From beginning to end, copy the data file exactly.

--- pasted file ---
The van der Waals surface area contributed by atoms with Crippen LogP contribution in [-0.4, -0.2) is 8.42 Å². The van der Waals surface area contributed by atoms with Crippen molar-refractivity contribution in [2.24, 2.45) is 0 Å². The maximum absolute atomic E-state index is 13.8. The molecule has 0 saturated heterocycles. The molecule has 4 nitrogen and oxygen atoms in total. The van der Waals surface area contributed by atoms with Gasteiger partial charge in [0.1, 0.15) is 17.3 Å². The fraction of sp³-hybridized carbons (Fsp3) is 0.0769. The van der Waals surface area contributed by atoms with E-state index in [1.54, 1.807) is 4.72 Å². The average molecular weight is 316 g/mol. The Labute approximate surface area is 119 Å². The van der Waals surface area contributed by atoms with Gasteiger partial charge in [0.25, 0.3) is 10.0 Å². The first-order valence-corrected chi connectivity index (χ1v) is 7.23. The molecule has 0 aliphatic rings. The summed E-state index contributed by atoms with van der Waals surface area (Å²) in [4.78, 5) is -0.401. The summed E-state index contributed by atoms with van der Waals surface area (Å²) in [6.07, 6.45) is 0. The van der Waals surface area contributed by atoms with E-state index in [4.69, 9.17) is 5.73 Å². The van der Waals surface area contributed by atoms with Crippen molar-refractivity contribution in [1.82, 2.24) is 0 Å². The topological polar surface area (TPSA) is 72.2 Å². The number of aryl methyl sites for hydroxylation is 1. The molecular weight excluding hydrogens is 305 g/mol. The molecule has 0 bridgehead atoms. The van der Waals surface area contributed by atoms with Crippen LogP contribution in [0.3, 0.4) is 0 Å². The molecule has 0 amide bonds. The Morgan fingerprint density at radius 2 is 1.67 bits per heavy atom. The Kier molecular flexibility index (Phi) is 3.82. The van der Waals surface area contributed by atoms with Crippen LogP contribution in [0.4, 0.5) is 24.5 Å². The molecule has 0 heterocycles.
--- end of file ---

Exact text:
The van der Waals surface area contributed by atoms with Crippen LogP contribution in [-0.4, -0.2) is 8.42 Å². The van der Waals surface area contributed by atoms with Crippen molar-refractivity contribution in [2.24, 2.45) is 0 Å². The maximum absolute atomic E-state index is 13.8. The molecule has 0 saturated heterocycles. The molecule has 4 nitrogen and oxygen atoms in total. The van der Waals surface area contributed by atoms with Gasteiger partial charge in [0.1, 0.15) is 17.3 Å². The fraction of sp³-hybridized carbons (Fsp3) is 0.0769. The van der Waals surface area contributed by atoms with E-state index in [1.54, 1.807) is 4.72 Å². The average molecular weight is 316 g/mol. The Labute approximate surface area is 119 Å². The van der Waals surface area contributed by atoms with Gasteiger partial charge in [0.25, 0.3) is 10.0 Å². The first-order valence-corrected chi connectivity index (χ1v) is 7.23. The molecule has 0 aliphatic rings. The summed E-state index contributed by atoms with van der Waals surface area (Å²) in [4.78, 5) is -0.401. The summed E-state index contributed by atoms with van der Waals surface area (Å²) in [6.07, 6.45) is 0. The van der Waals surface area contributed by atoms with E-state index in [4.69, 9.17) is 5.73 Å². The van der Waals surface area contributed by atoms with Crippen molar-refractivity contribution in [1.82, 2.24) is 0 Å². The topological polar surface area (TPSA) is 72.2 Å². The number of aryl methyl sites for hydroxylation is 1. The molecular weight excluding hydrogens is 305 g/mol. The molecule has 0 bridgehead atoms. The van der Waals surface area contributed by atoms with Crippen LogP contribution in [0.3, 0.4) is 0 Å². The molecule has 0 amide bonds. The Morgan fingerprint density at radius 2 is 1.67 bits per heavy atom. The Kier molecular flexibility index (Phi) is 3.82. The van der Waals surface area contributed by atoms with Crippen LogP contribution in [0.4, 0.5) is 24.5 Å². The molecule has 0 heterocycles.